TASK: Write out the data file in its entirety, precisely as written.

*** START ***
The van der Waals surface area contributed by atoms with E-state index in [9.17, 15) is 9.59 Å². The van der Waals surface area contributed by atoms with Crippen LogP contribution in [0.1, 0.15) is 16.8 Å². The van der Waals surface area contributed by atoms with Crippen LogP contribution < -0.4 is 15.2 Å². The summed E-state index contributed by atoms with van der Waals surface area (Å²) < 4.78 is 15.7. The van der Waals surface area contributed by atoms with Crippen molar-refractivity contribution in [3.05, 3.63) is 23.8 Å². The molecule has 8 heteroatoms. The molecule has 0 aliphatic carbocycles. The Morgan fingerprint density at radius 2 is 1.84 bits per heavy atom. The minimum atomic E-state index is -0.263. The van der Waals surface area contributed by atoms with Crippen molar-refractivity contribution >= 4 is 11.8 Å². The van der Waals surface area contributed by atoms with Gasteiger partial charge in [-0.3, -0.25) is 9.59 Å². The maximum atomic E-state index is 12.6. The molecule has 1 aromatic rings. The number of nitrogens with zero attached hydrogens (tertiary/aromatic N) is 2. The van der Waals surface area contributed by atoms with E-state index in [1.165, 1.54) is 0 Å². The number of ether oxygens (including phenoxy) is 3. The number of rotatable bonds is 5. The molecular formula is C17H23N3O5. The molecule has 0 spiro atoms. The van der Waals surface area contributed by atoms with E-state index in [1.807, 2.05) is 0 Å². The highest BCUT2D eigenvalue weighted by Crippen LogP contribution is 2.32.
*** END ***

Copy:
The van der Waals surface area contributed by atoms with E-state index in [9.17, 15) is 9.59 Å². The van der Waals surface area contributed by atoms with Crippen LogP contribution in [0.1, 0.15) is 16.8 Å². The van der Waals surface area contributed by atoms with Crippen LogP contribution < -0.4 is 15.2 Å². The summed E-state index contributed by atoms with van der Waals surface area (Å²) < 4.78 is 15.7. The van der Waals surface area contributed by atoms with Crippen molar-refractivity contribution in [3.05, 3.63) is 23.8 Å². The molecule has 8 heteroatoms. The molecule has 0 aliphatic carbocycles. The Morgan fingerprint density at radius 2 is 1.84 bits per heavy atom. The minimum atomic E-state index is -0.263. The van der Waals surface area contributed by atoms with Crippen molar-refractivity contribution >= 4 is 11.8 Å². The van der Waals surface area contributed by atoms with Gasteiger partial charge in [-0.3, -0.25) is 9.59 Å². The maximum atomic E-state index is 12.6. The molecule has 1 aromatic rings. The number of nitrogens with zero attached hydrogens (tertiary/aromatic N) is 2. The van der Waals surface area contributed by atoms with E-state index in [1.165, 1.54) is 0 Å². The number of ether oxygens (including phenoxy) is 3. The number of rotatable bonds is 5. The molecular formula is C17H23N3O5. The molecule has 0 spiro atoms. The van der Waals surface area contributed by atoms with E-state index in [1.807, 2.05) is 0 Å². The highest BCUT2D eigenvalue weighted by Crippen LogP contribution is 2.32.